This may be the best purchase you make you today and definitely one you won’t regret! I know there are TONS of “Pink Slips” out there based on the sample in Harry Wong’s book, “The First Days of School.” But this is a horse (or slip) of a different color. Well, it’s pink, but its fundamental purpose is discipline/behavior management. And its creation was for one important purpose: survival in my classroom!
I still remember the idea hitting me about 5 AM after worrying most of the night about having to face unruly 8th graders the next day. Newer teachers seemed to get the worst kids in my school back in those days. I was sinking fast and needed something to save me! This became my lifeline!
The Pink Slip is a simple and effective way to manage and document discipline issues. And that, my friends, is the fundamental difference between this original one and many other simplistic ones. The Pink Slip effectively addresses the main discipline issues teachers have and, if used correctly, will help any teacher become a guru of class control!
Print on pink paper and explain to students that you will be issuing “Pink Slips” to those who break classroom rules or cause issues in the classroom. State that a pink slip is often given to an employee when they are fired from their job. Since you cannot actually “fire” a student, explain that you will be using a pink slip to document misbehavior or issues that keep a student from doing their “job”, which is learning.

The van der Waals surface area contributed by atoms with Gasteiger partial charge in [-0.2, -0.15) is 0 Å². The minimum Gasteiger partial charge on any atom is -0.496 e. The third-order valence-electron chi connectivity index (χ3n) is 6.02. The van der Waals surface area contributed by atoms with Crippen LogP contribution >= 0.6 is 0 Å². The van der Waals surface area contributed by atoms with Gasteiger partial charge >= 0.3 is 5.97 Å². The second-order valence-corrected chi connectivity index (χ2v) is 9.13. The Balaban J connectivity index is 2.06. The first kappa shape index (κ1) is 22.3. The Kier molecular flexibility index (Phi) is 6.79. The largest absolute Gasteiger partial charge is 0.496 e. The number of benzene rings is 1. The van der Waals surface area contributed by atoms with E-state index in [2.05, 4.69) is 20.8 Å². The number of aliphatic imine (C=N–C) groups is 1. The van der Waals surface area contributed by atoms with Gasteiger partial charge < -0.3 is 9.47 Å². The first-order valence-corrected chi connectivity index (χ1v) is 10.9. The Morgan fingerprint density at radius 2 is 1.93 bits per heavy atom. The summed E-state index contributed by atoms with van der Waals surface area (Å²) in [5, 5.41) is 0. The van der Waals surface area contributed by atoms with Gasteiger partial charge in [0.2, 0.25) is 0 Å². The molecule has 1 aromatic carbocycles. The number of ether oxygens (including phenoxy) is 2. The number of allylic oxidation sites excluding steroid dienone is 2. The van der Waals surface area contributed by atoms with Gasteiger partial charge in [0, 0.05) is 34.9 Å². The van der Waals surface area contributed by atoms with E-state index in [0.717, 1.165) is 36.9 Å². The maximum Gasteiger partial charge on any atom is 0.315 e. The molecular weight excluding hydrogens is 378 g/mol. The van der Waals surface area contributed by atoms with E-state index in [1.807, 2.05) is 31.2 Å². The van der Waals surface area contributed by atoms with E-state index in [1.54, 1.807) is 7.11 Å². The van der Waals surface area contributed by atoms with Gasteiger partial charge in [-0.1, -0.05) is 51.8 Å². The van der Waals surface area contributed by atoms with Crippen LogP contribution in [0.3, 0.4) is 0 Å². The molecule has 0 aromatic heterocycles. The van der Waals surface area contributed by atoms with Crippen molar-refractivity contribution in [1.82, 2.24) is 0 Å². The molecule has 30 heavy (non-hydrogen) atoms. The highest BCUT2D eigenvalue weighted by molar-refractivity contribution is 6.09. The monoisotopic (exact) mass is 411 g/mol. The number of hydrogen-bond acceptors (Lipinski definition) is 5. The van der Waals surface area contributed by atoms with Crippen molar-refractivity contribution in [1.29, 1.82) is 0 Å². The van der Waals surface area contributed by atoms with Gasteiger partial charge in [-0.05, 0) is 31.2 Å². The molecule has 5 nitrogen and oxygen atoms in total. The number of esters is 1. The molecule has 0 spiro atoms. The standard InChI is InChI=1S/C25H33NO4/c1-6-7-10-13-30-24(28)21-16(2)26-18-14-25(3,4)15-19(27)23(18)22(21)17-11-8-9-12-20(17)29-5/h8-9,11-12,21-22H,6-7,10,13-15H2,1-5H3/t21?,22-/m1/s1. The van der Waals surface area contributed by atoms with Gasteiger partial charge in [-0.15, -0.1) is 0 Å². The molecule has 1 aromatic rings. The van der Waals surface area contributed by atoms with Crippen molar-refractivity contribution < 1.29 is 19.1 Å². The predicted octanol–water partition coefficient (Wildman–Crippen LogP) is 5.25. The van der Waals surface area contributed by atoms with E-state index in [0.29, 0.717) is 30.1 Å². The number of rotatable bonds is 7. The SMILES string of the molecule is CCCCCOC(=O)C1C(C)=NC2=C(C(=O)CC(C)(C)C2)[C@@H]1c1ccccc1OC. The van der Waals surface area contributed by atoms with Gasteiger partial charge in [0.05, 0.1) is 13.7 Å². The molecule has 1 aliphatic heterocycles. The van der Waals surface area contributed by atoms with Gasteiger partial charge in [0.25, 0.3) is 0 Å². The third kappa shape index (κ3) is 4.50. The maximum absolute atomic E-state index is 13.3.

Explain that anyone who is issued a pink slip, must read the marked offense, sign his or her name, write in a telephone number and their parent’s name and immediately return the slip to you. It’s important to stress to students that pink slips will be attached to discipline referrals and shown to parents as needed.
As you teach, keep pink slips within easy reach. When a student breaks a rule or is not on task, issue a pink slip by simply marking the offense on the slip and handing it to the student. This can often be done without losing teaching momentum. The student should quickly complete the form and return it to you. If the offense is something the student said, make sure they’ve written down exactly what he or she said so you’ll have a record of that as well.
Follow through is an important part of any discipline plan. Do attach a copy of the pink slips should you need to write a referral or if your referral system has moved online, then document online as necessary and file the slip for safe keeping. This shows your efforts to correct the problem. During parent conferences, pink slips go a long way to show parents that there are very specific issues that need to be addressed with their child. Laying out several completed pink slips can have an eye-opening effect on parents and help you get their support.
This Pink Slip was created by Debra Gastelum, a middle school teacher, and has been implemented successfully on a school-wide basis for over two decades. Pink Slips have also made their way to elementary and high school classrooms in the same county where Debra teaches, having spread through word of mouth.
(The file is designed to be printed on pink paper. The image shown is pink only as an example.)
Need something for those students who won’t complete homework? I have a solution for that too! It’s called a Yellow Slip and it’s been around almost as long as these Pink Slips. You can find more information about Yellow Slips in my TPT store. Thank you for visiting!